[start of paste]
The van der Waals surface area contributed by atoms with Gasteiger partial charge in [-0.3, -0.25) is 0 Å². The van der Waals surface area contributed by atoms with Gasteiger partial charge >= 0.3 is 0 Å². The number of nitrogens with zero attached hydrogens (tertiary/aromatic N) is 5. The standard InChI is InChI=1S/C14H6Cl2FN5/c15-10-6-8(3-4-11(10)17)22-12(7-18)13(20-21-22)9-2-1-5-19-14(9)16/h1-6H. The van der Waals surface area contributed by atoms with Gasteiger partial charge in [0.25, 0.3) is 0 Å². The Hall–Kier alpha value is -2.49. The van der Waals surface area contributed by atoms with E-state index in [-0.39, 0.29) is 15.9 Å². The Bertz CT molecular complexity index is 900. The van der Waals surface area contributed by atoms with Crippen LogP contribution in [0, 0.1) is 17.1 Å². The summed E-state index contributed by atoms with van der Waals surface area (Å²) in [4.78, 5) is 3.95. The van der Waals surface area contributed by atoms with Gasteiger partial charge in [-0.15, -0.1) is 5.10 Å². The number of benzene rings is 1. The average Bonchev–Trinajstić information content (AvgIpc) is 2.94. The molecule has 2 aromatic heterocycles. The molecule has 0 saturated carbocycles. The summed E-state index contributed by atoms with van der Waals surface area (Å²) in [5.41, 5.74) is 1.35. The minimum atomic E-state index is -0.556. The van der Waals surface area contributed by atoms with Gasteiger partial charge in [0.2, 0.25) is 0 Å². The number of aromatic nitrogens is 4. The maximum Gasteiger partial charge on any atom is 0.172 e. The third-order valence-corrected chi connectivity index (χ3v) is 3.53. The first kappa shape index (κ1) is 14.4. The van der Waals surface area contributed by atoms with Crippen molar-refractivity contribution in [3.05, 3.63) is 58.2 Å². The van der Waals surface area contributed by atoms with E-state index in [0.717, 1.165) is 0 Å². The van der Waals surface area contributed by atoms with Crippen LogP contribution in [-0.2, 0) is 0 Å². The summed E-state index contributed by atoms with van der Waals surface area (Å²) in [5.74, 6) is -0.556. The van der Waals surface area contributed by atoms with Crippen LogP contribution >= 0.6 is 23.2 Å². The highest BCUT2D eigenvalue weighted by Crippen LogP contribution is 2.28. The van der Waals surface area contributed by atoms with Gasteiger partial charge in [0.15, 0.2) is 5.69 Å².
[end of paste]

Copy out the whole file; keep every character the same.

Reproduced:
The van der Waals surface area contributed by atoms with Gasteiger partial charge in [-0.3, -0.25) is 0 Å². The van der Waals surface area contributed by atoms with Gasteiger partial charge >= 0.3 is 0 Å². The number of nitrogens with zero attached hydrogens (tertiary/aromatic N) is 5. The standard InChI is InChI=1S/C14H6Cl2FN5/c15-10-6-8(3-4-11(10)17)22-12(7-18)13(20-21-22)9-2-1-5-19-14(9)16/h1-6H. The van der Waals surface area contributed by atoms with Gasteiger partial charge in [0.25, 0.3) is 0 Å². The Hall–Kier alpha value is -2.49. The van der Waals surface area contributed by atoms with E-state index in [-0.39, 0.29) is 15.9 Å². The Bertz CT molecular complexity index is 900. The van der Waals surface area contributed by atoms with Crippen LogP contribution in [0, 0.1) is 17.1 Å². The summed E-state index contributed by atoms with van der Waals surface area (Å²) in [4.78, 5) is 3.95. The van der Waals surface area contributed by atoms with Gasteiger partial charge in [-0.15, -0.1) is 5.10 Å². The number of benzene rings is 1. The average Bonchev–Trinajstić information content (AvgIpc) is 2.94. The molecule has 2 aromatic heterocycles. The molecule has 0 saturated carbocycles. The summed E-state index contributed by atoms with van der Waals surface area (Å²) in [5.41, 5.74) is 1.35. The minimum atomic E-state index is -0.556. The van der Waals surface area contributed by atoms with Gasteiger partial charge in [0.2, 0.25) is 0 Å². The number of aromatic nitrogens is 4. The maximum Gasteiger partial charge on any atom is 0.172 e. The third-order valence-corrected chi connectivity index (χ3v) is 3.53. The first kappa shape index (κ1) is 14.4. The van der Waals surface area contributed by atoms with Crippen molar-refractivity contribution in [3.05, 3.63) is 58.2 Å². The van der Waals surface area contributed by atoms with E-state index in [0.717, 1.165) is 0 Å². The van der Waals surface area contributed by atoms with Crippen LogP contribution in [-0.2, 0) is 0 Å². The summed E-state index contributed by atoms with van der Waals surface area (Å²) in [5.74, 6) is -0.556. The van der Waals surface area contributed by atoms with Crippen LogP contribution >= 0.6 is 23.2 Å². The highest BCUT2D eigenvalue weighted by Crippen LogP contribution is 2.28. The van der Waals surface area contributed by atoms with Gasteiger partial charge in [0.15, 0.2) is 5.69 Å².